- Almost two in five students enrolled in Utah colleges experienced food insecurity in 2021, according to a new report from Utahns Against Hunger, an anti-hunger nonprofit.
- Overall, 17.7% reported limited access to quality food with little variety. Some 21.1% of students said a lack of food disrupted their eating patterns and reduced the amount they ate.
- Food insecurity disproportionately affected students of color, students who act as family caregivers and rural students, the report found. Researchers surveyed almost 5,700 students from Utah colleges over six weeks in late 2021.
In 2020, approximately 11% of U.S. households experienced inconsistent access to enough food for a healthy life, according to the U.S. Department of Agriculture. Both the COVID-19 pandemic and the rising cost of food have exacerbated the issue.
Lacking consistent access to food affects students’ ability to do well and maintain a strong transcript. Researchers found that food-insecure students performed worse in the classroom than their counterparts, with an average GPA of 3.4 compared to 3.59.
The Utah survey found almost half of students of color, 47.9%, experienced food insecurity, compared to 36% of their White counterparts. The report defines students of color as those who are Hispanic or Latino, Asian, Black, American Indian, or Pacific Islander or Hawaiian.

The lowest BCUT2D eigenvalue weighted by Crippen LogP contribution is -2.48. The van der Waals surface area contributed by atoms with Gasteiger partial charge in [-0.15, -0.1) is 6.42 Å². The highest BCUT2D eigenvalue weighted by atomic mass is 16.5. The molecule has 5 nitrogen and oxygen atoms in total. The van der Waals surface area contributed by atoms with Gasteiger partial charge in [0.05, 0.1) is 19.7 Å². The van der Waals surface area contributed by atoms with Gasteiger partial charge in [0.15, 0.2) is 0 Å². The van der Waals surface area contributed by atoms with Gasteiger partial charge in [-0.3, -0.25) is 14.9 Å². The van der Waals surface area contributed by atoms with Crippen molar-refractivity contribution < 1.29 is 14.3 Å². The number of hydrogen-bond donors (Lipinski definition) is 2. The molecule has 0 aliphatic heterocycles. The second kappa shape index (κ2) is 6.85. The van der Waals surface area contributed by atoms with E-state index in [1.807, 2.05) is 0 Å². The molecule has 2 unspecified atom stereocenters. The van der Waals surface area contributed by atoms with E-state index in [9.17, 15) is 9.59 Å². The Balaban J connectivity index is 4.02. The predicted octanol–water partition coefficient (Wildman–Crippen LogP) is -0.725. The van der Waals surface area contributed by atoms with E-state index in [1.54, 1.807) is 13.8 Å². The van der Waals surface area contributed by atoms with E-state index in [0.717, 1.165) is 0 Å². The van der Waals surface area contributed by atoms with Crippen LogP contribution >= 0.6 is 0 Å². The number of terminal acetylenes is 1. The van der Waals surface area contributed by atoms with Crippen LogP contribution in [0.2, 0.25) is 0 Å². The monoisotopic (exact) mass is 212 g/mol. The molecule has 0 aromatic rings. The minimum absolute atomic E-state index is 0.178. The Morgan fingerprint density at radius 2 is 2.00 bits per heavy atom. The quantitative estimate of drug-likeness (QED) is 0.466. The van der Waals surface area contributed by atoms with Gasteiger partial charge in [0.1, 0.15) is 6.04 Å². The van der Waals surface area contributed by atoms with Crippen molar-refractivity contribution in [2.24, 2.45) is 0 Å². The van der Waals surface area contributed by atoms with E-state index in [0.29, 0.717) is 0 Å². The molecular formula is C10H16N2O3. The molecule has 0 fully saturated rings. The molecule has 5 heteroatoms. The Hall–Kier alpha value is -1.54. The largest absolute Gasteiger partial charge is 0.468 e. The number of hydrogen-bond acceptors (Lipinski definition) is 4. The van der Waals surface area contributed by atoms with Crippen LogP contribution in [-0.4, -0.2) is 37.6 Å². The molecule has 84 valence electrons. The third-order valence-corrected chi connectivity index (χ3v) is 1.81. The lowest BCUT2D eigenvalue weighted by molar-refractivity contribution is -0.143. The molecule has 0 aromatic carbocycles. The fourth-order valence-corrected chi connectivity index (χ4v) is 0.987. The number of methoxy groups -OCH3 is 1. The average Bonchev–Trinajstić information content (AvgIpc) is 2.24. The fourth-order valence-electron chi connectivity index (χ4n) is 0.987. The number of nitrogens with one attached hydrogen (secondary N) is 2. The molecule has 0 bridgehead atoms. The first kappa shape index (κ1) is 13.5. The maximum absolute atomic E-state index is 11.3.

Among rural Utah students, 44.5% are food insecure, compared to 37.4% of the state’s urban students.
Students who are family caregivers disproportionately experienced food insecurity. Over half of those who care for parents or grandparents, 56%, are food insecure. The same is true for 68% of those who take care of siblings.
Female students were more likely to be food insecure, at a rate of 39.9%, than male students, at 35.2%. Meanwhile, 60.6% of nonbinary students said they experienced food insecurity in the past year. While researchers did not ask about sexual orientation, the responses from nonbinary students suggest LGBTQ individuals are the most at-risk student population, according to the report.
For college students, getting help can be more difficult than it is for other people.
Prior to the pandemic, students enrolled in higher education were typically ineligible for federal food assistance through the Supplemental Nutrition Assistance Program. Of the college students who would likely be eligible for SNAP, more than half did not participate in the program, according to a 2018 Government Accountability Office report.
The government temporarily relaxed SNAP rules to allow more college students to qualify during the pandemic, but they will largely lose eligibility when the public health emergency is declared over.
Food insecurity is worse among socially isolated students. Over half of students who see people they care about less than once a week are food insecure, according to the Utah survey. That’s compared to about one-third of students who see those people more than five times a week.
Being employed did not fully protect students. Of respondents who worked full time while taking classes, 38% said they experienced food insecurity.